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Endocrine system




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A 32-year-old man comes to his outpatient provider because of headaches that began five-months ago. The patient reports that the headaches are worse in the morning and improve over the day. In addition, the patient endorses reduced body hair. He does not use any medications. Temperature is 37.4°C (99.3°F), pulse is 68/min, respirations are 20/min, and blood pressure is 125/72 mmHg. Physical exam is notable for restricted peripheral vision and white watery discharge from the nipples. Further review of the patient’s history will most likely reveal which of the following findings?

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Hyperprolactinemia p. 250, 334, 544

anovulation p. 669

calcium channel blockers and p. 325

risperidone and p. 597


With hyperprolactinemia, hyper- means above, -prolactin refers to the hormone produced by the pituitary gland, and -emia refers to the blood, so hyperprolactinemia means higher than normal prolactin levels in the blood.

Normally, at the base of the brain, there’s a small pea-sized gland called the pituitary gland.

The anterior pituitary - the front of the pituitary gland - has a number of different cells, each of which secretes a different hormone.

One group, the lactotroph cells, secrete prolactin. In men, excess prolactin decreases testosterone production.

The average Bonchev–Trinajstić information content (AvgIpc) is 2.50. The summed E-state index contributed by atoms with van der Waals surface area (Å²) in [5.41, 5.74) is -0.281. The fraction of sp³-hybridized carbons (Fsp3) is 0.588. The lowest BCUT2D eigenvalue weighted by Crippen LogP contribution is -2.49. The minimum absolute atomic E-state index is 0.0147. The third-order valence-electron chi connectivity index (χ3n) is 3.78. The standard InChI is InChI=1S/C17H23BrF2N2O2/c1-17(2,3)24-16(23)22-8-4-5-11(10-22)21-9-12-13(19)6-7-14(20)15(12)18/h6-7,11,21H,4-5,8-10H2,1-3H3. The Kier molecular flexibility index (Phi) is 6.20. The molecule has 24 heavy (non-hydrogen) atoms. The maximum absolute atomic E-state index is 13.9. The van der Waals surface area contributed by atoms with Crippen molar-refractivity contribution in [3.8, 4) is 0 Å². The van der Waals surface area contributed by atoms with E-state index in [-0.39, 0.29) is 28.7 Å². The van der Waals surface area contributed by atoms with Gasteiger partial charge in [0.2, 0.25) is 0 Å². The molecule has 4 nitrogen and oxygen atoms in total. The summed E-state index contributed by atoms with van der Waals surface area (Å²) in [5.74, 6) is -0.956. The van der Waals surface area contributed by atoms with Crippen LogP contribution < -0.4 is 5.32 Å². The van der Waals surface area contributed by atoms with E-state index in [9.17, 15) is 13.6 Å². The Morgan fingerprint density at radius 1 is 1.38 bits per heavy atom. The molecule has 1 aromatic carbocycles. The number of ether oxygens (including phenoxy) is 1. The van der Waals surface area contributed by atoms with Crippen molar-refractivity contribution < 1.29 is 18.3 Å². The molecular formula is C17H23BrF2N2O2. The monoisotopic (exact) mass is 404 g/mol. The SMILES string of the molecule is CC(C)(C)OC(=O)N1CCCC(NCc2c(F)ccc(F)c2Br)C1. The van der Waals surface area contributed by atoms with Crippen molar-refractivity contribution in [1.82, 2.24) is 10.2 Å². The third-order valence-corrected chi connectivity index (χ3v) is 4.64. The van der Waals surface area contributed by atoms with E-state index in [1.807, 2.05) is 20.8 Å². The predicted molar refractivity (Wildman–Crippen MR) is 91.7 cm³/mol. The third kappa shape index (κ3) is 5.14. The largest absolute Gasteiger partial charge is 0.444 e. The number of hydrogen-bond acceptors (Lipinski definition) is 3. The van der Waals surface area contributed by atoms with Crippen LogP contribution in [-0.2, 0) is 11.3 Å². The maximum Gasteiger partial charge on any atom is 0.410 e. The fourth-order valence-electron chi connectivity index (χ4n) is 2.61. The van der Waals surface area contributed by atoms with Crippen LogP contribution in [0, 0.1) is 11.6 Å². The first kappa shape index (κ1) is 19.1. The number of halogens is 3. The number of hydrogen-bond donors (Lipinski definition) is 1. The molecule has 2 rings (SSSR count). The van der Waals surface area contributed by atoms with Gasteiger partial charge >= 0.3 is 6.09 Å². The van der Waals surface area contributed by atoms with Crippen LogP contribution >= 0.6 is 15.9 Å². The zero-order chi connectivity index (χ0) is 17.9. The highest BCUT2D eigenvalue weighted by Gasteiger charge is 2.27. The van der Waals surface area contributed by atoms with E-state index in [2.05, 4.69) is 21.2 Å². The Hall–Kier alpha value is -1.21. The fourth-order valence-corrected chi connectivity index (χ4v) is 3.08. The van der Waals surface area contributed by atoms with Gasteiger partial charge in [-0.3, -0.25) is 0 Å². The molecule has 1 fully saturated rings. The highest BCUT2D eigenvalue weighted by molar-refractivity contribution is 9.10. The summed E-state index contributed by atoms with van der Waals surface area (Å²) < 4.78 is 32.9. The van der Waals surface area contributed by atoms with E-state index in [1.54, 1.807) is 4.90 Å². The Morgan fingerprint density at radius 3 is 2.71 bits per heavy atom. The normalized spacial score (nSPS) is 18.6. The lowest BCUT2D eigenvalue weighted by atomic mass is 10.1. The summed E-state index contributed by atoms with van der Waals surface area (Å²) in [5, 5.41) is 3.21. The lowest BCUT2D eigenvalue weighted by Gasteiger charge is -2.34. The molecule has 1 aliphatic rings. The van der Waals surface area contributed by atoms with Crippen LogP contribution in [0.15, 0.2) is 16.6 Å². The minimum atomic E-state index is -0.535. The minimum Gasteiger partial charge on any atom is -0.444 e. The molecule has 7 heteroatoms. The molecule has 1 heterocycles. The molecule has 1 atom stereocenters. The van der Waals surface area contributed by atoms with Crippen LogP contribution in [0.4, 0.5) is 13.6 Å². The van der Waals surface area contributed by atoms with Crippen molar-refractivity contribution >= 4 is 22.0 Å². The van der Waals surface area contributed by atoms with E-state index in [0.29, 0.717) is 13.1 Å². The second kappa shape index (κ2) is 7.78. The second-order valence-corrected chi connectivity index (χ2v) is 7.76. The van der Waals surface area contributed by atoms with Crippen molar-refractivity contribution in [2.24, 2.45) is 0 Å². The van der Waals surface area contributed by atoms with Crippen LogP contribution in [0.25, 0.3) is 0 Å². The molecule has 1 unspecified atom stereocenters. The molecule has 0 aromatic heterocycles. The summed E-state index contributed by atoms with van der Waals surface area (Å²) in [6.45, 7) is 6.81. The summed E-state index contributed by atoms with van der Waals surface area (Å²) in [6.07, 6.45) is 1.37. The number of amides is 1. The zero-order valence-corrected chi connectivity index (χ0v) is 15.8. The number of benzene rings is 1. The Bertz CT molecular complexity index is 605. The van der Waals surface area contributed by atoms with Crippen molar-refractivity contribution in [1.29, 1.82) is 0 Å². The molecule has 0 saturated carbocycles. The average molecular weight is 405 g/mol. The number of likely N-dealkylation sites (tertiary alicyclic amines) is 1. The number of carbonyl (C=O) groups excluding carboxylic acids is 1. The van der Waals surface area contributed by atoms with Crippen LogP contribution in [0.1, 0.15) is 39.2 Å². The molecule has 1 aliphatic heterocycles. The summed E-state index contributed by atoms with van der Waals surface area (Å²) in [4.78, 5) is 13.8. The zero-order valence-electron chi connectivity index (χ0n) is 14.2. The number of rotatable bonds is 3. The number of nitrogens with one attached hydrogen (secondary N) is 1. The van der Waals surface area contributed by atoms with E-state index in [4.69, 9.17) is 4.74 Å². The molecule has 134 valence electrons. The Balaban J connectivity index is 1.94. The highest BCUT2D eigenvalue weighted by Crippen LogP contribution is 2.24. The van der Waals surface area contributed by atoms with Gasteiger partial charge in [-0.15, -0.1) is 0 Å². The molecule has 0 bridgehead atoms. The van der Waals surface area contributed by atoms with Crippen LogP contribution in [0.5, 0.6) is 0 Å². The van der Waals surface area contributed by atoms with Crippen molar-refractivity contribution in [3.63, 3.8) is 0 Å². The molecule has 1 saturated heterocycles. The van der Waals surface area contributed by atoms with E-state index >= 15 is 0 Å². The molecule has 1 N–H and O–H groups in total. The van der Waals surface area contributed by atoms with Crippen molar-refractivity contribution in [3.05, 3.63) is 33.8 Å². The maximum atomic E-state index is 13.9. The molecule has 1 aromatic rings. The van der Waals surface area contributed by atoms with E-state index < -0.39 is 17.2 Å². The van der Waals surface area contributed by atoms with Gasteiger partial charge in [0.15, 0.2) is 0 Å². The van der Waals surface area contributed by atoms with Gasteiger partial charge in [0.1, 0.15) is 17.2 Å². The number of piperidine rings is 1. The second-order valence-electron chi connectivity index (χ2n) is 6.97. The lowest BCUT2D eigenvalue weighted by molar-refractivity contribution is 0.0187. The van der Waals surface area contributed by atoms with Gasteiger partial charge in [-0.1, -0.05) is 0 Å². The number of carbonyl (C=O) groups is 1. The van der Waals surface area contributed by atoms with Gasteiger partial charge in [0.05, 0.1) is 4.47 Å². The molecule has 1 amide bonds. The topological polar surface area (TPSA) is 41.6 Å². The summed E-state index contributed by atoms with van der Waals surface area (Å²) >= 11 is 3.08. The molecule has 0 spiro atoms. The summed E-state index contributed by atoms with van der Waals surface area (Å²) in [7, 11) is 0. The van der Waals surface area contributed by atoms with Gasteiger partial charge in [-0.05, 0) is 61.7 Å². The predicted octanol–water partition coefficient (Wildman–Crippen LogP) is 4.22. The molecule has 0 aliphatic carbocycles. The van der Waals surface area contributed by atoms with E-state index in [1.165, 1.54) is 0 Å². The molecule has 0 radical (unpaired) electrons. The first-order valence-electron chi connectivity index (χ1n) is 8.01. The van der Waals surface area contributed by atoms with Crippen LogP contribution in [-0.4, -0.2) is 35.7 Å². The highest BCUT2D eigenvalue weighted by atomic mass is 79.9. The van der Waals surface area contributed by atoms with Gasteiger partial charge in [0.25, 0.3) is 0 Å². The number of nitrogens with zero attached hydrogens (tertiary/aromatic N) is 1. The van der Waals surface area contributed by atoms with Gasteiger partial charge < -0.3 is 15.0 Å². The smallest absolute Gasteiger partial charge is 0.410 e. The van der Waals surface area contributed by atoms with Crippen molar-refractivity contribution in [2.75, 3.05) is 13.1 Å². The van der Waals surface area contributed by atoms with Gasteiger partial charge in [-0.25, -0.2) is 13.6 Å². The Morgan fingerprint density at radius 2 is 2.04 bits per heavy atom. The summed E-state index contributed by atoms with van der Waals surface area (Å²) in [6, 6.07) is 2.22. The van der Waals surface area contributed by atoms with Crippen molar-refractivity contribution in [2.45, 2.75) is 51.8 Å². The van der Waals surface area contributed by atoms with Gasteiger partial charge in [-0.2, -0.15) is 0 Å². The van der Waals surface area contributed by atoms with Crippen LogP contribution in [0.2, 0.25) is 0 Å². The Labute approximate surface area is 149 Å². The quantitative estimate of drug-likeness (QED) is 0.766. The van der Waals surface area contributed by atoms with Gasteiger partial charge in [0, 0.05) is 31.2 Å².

In women, during pregnancy, elevated levels of estrogen stimulate the lactotrophs to produce large amounts of prolactin which stimulates alveolar cells in the breasts.

In response to prolactin, the alveolar cells divide and enlarge - and once a baby is born, lactogenesis begins - which means that milk is produced.

Apart from milk production, high levels of prolactin also inhibit the release of gonadotropin releasing hormone from the hypothalamus, which results in decreased luteinizing and follicle stimulating hormone levels, which in turn, decreases estrogen levels.

In women, this can stop ovulation and menstruation, which is why women typically don’t have a menstrual period while breastfeeding. In women that are not pregnant or breastfeeding, and in men, prolactin levels are usually kept in check by the hypothalamus in two ways.


  1. "Robbins Basic Pathology" Elsevier (2017)
  2. "Harrison's Principles of Internal Medicine, Twentieth Edition (Vol.1 & Vol.2)" McGraw-Hill Education / Medical (2018)
  3. "Pathophysiology of Disease: An Introduction to Clinical Medicine 8E" McGraw-Hill Education / Medical (2018)
  4. "Harrison's Endocrinology, 4E" McGraw-Hill Education / Medical (2016)
  5. "Laboratory and clinical significance of macroprolactinemia in women with hyperprolactinemia" Taiwanese Journal of Obstetrics and Gynecology (2017)
  6. "Pitfalls in the Diagnostic Evaluation of Hyperprolactinemia" Neuroendocrinology (2019)

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